Last Wednesday was the anniversary of the first PlayStation, a console that helped change the video game industry. It’s CD support attracted several publishers to release exclusives for Sony while Nintendo was still using cartridges and it was more than a video game console since it could play music CDs. To celebrate the consoles anniversary this weekend ChompRetro, writer, Lamont Lindsey and I are sharing article about PlayStation’s history and his personal experience along with it.
The origins of the PlayStation go back to the mid 1980s, when Sony and Nintendo were attempting to collaborate on the creation of a compact disc-based gaming system. A dispute between the two companies led Nintendo to eventually partner with Phillips, leading to the release of Nintendo games on the Phillips’ ill-fated CD-i game console. Sony later tried to partner with Sega but was rebuffed, sparking Sony’s decision to make a gaming console on its own.
Originally called the “Play Station”, the space between the names would later be dropped before Sony released its new video game console in Japan during December of 1994. The following year, the PlayStation was released in North America, the United Kingdom, and Australia. Part of the fifth generation of consoles, the PlayStation would see major competition from the Sega Saturn and the Nintendo 64.
During the 90s several companies were using mascots for representation to market their software/hardware. Mario with Nintendo, Sonic the Hedgehog with Sega and Mega Man with Capcom, Sony was lacking in this area. In 1996, Naughty Dog introduced us to the cartoon marsupial Crash Bandicoot. Originally, Crash was planned to be a game for all of the consoles at the time however before its release Naughty Dog’s co-creators (Andy Gavin and Jason Rubin) agreed to make the game exclusive to Sony based on Rubin’s observation, that Sony was new to the market and missing a mascot.
“I made the audacious decision that because Nintendo and Sega already had mascots, we would make our game for the Sony PlayStation.” GI International
Crash was an edgy character smothered with humor. He had an attitude like Sonic but his game was always compared to Mario 64 however Crash Bandicoot was more linear it had the difficulty and game design to rival the Italian plumber. Crash Bandicoot and its sequels became best-selling video games for PlayStation video games. Crash eventually came out with more competition outside of platforming, starring in his own party and racing games.
During its near 12-year tenure, the PlayStation (and all its incarnations, including the Dual Shock edition and redesigned PSOne) became one of the most successful systems in video game history, and effectively established Sony as a giant of the gaming industry. It is the first system to meet and exceed the 100 million unit mark with over 102 million units shipped, and has well over seven thousand games (from all regions) in its library.
After the success of the original PlayStation, Sony continued to make more gaming products under the PlayStation brand. To date, the company has released four more home PlayStation consoles (the PS2, the Japan-exclusive digital video recorder PSX, PS3, and most recently, the PS4), two portable systems (the PlayStation Portable and PlayStation Vita), and even a phone, the Xperia Play. I perhaps should give the PocketStation a mention, which was a tiny handheld device that functioned as a memory card and was capable of playing mini-games. The PocketStation was released only on Japanese shores, but made a comeback as a free Vita app last year.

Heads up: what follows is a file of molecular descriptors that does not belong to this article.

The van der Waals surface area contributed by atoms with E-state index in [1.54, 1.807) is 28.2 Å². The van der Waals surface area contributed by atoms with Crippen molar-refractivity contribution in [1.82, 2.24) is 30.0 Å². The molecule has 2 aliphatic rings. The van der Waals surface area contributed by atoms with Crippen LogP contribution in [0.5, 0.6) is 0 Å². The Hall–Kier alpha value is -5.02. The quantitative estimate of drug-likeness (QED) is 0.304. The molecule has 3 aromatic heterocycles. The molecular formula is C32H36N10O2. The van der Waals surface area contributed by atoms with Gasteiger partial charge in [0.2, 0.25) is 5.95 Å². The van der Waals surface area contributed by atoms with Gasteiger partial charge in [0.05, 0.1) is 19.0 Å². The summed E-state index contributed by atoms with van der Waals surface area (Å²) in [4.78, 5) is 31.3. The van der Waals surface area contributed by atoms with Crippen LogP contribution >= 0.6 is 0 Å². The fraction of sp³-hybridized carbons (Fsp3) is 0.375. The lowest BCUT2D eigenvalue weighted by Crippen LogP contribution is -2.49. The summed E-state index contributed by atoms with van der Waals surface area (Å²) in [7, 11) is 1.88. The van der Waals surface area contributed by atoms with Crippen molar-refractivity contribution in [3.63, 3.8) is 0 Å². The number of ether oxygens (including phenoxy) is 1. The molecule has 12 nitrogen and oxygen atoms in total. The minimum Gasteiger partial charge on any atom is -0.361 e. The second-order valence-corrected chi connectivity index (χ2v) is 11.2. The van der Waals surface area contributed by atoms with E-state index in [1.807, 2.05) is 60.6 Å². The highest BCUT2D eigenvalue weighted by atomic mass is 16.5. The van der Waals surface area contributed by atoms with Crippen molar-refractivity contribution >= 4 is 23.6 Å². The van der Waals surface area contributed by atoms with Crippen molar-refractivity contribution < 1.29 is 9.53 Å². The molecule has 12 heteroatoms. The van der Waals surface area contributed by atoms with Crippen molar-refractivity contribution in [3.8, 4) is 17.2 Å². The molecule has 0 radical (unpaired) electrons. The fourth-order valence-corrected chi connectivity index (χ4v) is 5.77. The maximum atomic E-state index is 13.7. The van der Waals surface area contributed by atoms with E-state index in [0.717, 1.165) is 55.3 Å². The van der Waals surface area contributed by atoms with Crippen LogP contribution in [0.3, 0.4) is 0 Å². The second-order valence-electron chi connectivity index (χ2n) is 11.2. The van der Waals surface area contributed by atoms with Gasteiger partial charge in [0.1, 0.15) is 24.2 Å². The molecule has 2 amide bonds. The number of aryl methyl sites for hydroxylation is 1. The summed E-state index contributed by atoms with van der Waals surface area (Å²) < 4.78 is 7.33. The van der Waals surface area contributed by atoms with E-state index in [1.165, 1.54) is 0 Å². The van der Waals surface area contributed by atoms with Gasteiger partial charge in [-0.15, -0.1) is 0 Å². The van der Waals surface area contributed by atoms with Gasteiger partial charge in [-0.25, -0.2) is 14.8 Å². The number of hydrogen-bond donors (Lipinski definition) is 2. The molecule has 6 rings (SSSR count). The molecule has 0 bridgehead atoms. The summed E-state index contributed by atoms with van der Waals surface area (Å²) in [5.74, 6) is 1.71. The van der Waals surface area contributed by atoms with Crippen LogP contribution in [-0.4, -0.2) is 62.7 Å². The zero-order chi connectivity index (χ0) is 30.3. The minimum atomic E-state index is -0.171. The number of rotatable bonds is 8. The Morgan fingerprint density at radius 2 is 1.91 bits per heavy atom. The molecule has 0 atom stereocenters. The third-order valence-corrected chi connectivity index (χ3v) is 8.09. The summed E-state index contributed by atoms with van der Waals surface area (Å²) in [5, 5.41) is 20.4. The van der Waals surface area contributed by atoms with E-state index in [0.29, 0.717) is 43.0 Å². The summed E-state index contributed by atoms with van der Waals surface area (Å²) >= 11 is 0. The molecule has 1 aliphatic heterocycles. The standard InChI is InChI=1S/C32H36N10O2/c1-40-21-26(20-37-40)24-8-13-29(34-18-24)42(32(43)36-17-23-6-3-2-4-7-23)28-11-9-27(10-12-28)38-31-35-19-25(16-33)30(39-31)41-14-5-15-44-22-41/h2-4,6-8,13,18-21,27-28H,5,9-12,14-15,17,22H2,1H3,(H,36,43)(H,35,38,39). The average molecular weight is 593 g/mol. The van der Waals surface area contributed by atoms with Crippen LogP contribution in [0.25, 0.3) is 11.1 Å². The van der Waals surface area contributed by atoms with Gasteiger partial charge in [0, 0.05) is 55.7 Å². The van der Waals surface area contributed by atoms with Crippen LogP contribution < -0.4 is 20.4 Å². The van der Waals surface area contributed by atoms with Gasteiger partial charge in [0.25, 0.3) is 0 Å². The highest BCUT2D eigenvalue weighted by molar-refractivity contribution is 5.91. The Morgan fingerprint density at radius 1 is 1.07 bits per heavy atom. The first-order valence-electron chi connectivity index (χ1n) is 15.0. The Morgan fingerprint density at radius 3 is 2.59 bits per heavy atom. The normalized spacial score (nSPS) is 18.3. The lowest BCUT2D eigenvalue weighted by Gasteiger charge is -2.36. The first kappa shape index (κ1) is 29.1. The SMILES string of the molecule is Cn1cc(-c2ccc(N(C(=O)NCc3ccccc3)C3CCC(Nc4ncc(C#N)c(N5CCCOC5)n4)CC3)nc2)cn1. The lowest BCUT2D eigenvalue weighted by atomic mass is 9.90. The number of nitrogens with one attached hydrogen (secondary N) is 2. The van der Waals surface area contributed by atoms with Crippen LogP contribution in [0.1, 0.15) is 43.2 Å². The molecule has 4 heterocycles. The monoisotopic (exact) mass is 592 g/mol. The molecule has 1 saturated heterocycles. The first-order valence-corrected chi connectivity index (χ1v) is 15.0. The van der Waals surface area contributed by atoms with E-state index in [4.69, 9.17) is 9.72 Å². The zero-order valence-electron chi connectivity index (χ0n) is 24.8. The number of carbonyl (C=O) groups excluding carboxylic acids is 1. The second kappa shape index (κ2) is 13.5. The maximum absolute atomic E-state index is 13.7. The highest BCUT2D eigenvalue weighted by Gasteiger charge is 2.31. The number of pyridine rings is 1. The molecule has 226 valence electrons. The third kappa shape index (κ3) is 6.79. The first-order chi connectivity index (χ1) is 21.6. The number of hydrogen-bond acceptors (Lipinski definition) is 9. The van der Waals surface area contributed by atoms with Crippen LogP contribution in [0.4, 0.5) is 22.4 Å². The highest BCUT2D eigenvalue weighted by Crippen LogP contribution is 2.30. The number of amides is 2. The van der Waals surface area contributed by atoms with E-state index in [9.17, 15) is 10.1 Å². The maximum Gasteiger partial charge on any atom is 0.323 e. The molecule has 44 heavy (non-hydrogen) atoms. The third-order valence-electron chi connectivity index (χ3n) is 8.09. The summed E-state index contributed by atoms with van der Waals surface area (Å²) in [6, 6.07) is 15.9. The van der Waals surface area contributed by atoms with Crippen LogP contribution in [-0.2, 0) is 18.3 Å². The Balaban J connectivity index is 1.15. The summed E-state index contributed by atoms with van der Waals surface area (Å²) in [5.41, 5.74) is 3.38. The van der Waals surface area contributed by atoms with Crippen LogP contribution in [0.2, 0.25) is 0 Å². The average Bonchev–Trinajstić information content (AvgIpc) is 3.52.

Thoughts from Lamont
I believe the first time I saw the PlayStation was on this GamePro magazine cover showcasing the then new wave of gaming machines. Upon reading the magazine’s cover article detailing the new systems, I was initially disinterested. The Walkman company making a video game system? No thank you.
Later on that year I started to see some of the advertisements for the system and I became intrigued. Sony ripped out all the stop signs for its marketing campaign, creating ads that ranged from boisterous (“It’s more powerful than God”) to bizarre mascots (Polygon Man). Ultimately what snared me were the “eNoS Lives” and “U R Not e” (You are not ready) lines which appeared in some of the ads here in the states. The latter was easy to figure out, but the former left many of us puzzled. I remember some of GamePro‘s readers wrote into the magazine with possible explanations for that one, the most memorable of which involved a space exploring chimpanzee.
Once the console debuted, I was impressed with its launch titles, particularly the original Tekken and Ridge Racer. A few years later I was given my first PlayStation, the Dual Shock edition, as a Christmas gift in 1999 was overjoyed. At the time it was the most powerful console I owned, and the first one that I was awestruck by its capabilities in graphics and sound.
Perhaps my fondest memories of gaming on the console was playing Street Fighter Alpha 3, Driver, and Die Hard Trilogy. I’m a huge fan of Street Fighter, and Alpha 3 was my favorite in the franchise save for Street Fighter II. Driver, with its 3-D graphics engine well-sized cities, was awesome to play,and one of my favorite driving games at the time. Die Hard Trilogy was a special case, though. Admittedly, that game perhaps took up too much of my time during the summer, but it was a blast. All of the original three Die Hard films adapted into one game? Yes, please.
I eventually sold my PlayStation a few years after I got it to get funds for a personal computer I was building (which later shorted out; silly me), a decision I still regret. However, my freshman year of college I bought a backwards-compatible PlayStation 2 to replay those PS1 classics.